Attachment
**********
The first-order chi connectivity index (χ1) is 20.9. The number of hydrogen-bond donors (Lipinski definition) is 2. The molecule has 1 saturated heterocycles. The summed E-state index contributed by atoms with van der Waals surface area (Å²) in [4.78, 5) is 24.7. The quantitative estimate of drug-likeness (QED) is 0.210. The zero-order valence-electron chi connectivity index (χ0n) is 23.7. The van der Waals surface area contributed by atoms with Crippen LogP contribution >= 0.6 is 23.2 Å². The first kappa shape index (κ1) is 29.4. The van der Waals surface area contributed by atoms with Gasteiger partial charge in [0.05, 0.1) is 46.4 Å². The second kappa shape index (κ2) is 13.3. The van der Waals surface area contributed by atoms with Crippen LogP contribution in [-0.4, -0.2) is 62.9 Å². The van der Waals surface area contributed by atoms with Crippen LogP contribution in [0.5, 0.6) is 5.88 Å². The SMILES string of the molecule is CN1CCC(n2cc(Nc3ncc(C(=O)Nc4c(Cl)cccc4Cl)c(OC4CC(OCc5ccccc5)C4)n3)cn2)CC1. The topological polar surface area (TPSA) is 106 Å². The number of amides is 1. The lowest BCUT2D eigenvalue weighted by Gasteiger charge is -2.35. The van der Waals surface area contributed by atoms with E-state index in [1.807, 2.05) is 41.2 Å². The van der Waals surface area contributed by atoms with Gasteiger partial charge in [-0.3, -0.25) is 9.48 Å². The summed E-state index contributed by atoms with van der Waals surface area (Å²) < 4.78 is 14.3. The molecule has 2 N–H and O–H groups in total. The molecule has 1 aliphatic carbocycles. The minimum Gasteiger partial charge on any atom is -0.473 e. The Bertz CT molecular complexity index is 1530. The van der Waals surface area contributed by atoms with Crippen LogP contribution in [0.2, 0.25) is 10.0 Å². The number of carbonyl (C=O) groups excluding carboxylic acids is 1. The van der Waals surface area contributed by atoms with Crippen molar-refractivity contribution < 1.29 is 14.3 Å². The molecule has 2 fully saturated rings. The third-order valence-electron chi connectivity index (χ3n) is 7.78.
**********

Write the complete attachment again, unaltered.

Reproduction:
The first-order chi connectivity index (χ1) is 20.9. The number of hydrogen-bond donors (Lipinski definition) is 2. The molecule has 1 saturated heterocycles. The summed E-state index contributed by atoms with van der Waals surface area (Å²) in [4.78, 5) is 24.7. The quantitative estimate of drug-likeness (QED) is 0.210. The zero-order valence-electron chi connectivity index (χ0n) is 23.7. The van der Waals surface area contributed by atoms with Crippen LogP contribution >= 0.6 is 23.2 Å². The first kappa shape index (κ1) is 29.4. The van der Waals surface area contributed by atoms with Gasteiger partial charge in [0.05, 0.1) is 46.4 Å². The second kappa shape index (κ2) is 13.3. The van der Waals surface area contributed by atoms with Crippen LogP contribution in [-0.4, -0.2) is 62.9 Å². The van der Waals surface area contributed by atoms with Crippen LogP contribution in [0.5, 0.6) is 5.88 Å². The SMILES string of the molecule is CN1CCC(n2cc(Nc3ncc(C(=O)Nc4c(Cl)cccc4Cl)c(OC4CC(OCc5ccccc5)C4)n3)cn2)CC1. The topological polar surface area (TPSA) is 106 Å². The number of amides is 1. The lowest BCUT2D eigenvalue weighted by Gasteiger charge is -2.35. The van der Waals surface area contributed by atoms with E-state index in [1.807, 2.05) is 41.2 Å². The van der Waals surface area contributed by atoms with Gasteiger partial charge in [-0.3, -0.25) is 9.48 Å². The summed E-state index contributed by atoms with van der Waals surface area (Å²) < 4.78 is 14.3. The molecule has 2 N–H and O–H groups in total. The molecule has 1 aliphatic carbocycles. The minimum Gasteiger partial charge on any atom is -0.473 e. The Bertz CT molecular complexity index is 1530. The van der Waals surface area contributed by atoms with Crippen LogP contribution in [0.2, 0.25) is 10.0 Å². The number of carbonyl (C=O) groups excluding carboxylic acids is 1. The van der Waals surface area contributed by atoms with Crippen molar-refractivity contribution < 1.29 is 14.3 Å². The molecule has 2 fully saturated rings. The third-order valence-electron chi connectivity index (χ3n) is 7.78.